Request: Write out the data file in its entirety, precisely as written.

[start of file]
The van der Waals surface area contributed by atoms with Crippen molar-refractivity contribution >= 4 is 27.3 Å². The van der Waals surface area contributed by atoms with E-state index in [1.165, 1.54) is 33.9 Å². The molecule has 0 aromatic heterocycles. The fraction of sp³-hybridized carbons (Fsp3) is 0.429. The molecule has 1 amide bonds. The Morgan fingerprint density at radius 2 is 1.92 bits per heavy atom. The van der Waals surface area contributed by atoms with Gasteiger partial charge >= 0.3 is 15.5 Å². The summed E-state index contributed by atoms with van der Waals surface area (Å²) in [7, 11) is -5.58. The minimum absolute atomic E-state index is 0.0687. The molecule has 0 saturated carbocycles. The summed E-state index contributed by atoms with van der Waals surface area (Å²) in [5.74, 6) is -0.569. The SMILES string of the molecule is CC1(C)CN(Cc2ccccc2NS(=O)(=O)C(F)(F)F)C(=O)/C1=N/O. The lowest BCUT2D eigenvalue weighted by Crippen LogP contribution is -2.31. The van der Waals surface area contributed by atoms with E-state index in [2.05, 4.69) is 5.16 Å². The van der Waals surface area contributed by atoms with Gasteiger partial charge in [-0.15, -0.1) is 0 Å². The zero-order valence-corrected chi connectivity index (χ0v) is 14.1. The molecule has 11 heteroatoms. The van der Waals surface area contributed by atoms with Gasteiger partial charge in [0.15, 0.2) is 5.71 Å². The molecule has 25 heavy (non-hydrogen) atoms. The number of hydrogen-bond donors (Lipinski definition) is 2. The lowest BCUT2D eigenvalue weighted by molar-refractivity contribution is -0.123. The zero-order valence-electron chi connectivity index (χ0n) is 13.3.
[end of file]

The van der Waals surface area contributed by atoms with Crippen molar-refractivity contribution >= 4 is 27.3 Å². The van der Waals surface area contributed by atoms with E-state index in [1.165, 1.54) is 33.9 Å². The molecule has 0 aromatic heterocycles. The fraction of sp³-hybridized carbons (Fsp3) is 0.429. The molecule has 1 amide bonds. The Morgan fingerprint density at radius 2 is 1.92 bits per heavy atom. The van der Waals surface area contributed by atoms with Gasteiger partial charge >= 0.3 is 15.5 Å². The summed E-state index contributed by atoms with van der Waals surface area (Å²) in [7, 11) is -5.58. The minimum absolute atomic E-state index is 0.0687. The molecule has 0 saturated carbocycles. The summed E-state index contributed by atoms with van der Waals surface area (Å²) in [5.74, 6) is -0.569. The SMILES string of the molecule is CC1(C)CN(Cc2ccccc2NS(=O)(=O)C(F)(F)F)C(=O)/C1=N/O. The lowest BCUT2D eigenvalue weighted by Crippen LogP contribution is -2.31. The van der Waals surface area contributed by atoms with E-state index in [2.05, 4.69) is 5.16 Å². The van der Waals surface area contributed by atoms with Gasteiger partial charge in [-0.15, -0.1) is 0 Å². The zero-order valence-corrected chi connectivity index (χ0v) is 14.1. The molecule has 11 heteroatoms. The van der Waals surface area contributed by atoms with Gasteiger partial charge in [0.15, 0.2) is 5.71 Å². The molecule has 25 heavy (non-hydrogen) atoms. The number of hydrogen-bond donors (Lipinski definition) is 2. The lowest BCUT2D eigenvalue weighted by molar-refractivity contribution is -0.123. The zero-order valence-electron chi connectivity index (χ0n) is 13.3.